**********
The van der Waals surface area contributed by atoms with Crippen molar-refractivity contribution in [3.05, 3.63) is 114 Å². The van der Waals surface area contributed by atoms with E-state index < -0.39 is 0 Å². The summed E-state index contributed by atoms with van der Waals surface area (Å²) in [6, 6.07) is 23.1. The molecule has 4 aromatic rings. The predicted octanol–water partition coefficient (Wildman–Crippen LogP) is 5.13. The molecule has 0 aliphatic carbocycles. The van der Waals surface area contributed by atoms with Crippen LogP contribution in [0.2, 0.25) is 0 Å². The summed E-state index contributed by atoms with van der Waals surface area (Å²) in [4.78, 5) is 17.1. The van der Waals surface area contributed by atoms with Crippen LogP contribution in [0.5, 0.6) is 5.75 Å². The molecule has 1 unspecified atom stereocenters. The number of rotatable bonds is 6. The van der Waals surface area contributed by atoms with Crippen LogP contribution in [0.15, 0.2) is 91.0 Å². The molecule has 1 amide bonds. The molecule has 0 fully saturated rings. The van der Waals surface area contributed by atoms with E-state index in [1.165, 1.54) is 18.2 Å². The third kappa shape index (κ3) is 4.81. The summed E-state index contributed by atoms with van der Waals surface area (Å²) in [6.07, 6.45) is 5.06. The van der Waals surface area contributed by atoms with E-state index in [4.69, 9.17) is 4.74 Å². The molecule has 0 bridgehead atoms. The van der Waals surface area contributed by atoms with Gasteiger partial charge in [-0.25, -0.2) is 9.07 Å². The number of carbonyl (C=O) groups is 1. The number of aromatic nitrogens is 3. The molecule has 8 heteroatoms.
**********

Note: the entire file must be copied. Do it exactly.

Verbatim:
The van der Waals surface area contributed by atoms with Crippen molar-refractivity contribution in [3.05, 3.63) is 114 Å². The van der Waals surface area contributed by atoms with E-state index < -0.39 is 0 Å². The summed E-state index contributed by atoms with van der Waals surface area (Å²) in [6, 6.07) is 23.1. The molecule has 4 aromatic rings. The predicted octanol–water partition coefficient (Wildman–Crippen LogP) is 5.13. The molecule has 0 aliphatic carbocycles. The van der Waals surface area contributed by atoms with Crippen LogP contribution in [0.2, 0.25) is 0 Å². The summed E-state index contributed by atoms with van der Waals surface area (Å²) in [4.78, 5) is 17.1. The van der Waals surface area contributed by atoms with Crippen LogP contribution in [0.5, 0.6) is 5.75 Å². The molecule has 1 unspecified atom stereocenters. The number of rotatable bonds is 6. The van der Waals surface area contributed by atoms with Crippen LogP contribution in [0.15, 0.2) is 91.0 Å². The molecule has 1 amide bonds. The molecule has 0 fully saturated rings. The van der Waals surface area contributed by atoms with E-state index in [1.165, 1.54) is 18.2 Å². The third kappa shape index (κ3) is 4.81. The summed E-state index contributed by atoms with van der Waals surface area (Å²) in [6.07, 6.45) is 5.06. The van der Waals surface area contributed by atoms with E-state index in [4.69, 9.17) is 4.74 Å². The molecule has 0 bridgehead atoms. The van der Waals surface area contributed by atoms with Gasteiger partial charge in [-0.25, -0.2) is 9.07 Å². The number of carbonyl (C=O) groups is 1. The number of aromatic nitrogens is 3. The molecule has 8 heteroatoms.